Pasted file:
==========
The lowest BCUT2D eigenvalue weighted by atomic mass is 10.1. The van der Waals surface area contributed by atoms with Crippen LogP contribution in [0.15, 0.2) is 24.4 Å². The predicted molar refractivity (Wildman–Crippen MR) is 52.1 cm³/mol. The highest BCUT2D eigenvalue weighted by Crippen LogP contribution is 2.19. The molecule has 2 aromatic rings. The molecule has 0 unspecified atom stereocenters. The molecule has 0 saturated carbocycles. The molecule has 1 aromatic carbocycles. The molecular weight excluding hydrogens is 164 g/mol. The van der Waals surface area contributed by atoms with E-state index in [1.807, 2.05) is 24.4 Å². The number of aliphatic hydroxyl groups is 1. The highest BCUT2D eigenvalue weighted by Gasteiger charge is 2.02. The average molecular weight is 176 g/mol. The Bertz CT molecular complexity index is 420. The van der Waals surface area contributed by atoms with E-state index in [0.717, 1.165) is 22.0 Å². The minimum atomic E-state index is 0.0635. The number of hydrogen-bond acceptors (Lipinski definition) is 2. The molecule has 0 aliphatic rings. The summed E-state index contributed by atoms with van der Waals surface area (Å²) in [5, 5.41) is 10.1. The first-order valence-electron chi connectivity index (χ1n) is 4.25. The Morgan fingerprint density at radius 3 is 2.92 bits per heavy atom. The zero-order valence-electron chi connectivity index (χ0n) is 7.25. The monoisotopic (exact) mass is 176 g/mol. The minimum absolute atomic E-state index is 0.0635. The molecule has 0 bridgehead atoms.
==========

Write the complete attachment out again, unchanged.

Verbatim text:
The lowest BCUT2D eigenvalue weighted by atomic mass is 10.1. The van der Waals surface area contributed by atoms with Crippen LogP contribution in [0.15, 0.2) is 24.4 Å². The predicted molar refractivity (Wildman–Crippen MR) is 52.1 cm³/mol. The highest BCUT2D eigenvalue weighted by Crippen LogP contribution is 2.19. The molecule has 2 aromatic rings. The molecule has 0 unspecified atom stereocenters. The molecule has 0 saturated carbocycles. The molecule has 1 aromatic carbocycles. The molecular weight excluding hydrogens is 164 g/mol. The van der Waals surface area contributed by atoms with E-state index in [1.807, 2.05) is 24.4 Å². The number of aliphatic hydroxyl groups is 1. The highest BCUT2D eigenvalue weighted by Gasteiger charge is 2.02. The average molecular weight is 176 g/mol. The Bertz CT molecular complexity index is 420. The van der Waals surface area contributed by atoms with E-state index in [0.717, 1.165) is 22.0 Å². The minimum atomic E-state index is 0.0635. The number of hydrogen-bond acceptors (Lipinski definition) is 2. The molecule has 0 aliphatic rings. The summed E-state index contributed by atoms with van der Waals surface area (Å²) in [5, 5.41) is 10.1. The first-order valence-electron chi connectivity index (χ1n) is 4.25. The Morgan fingerprint density at radius 3 is 2.92 bits per heavy atom. The zero-order valence-electron chi connectivity index (χ0n) is 7.25. The monoisotopic (exact) mass is 176 g/mol. The minimum absolute atomic E-state index is 0.0635. The molecule has 0 bridgehead atoms.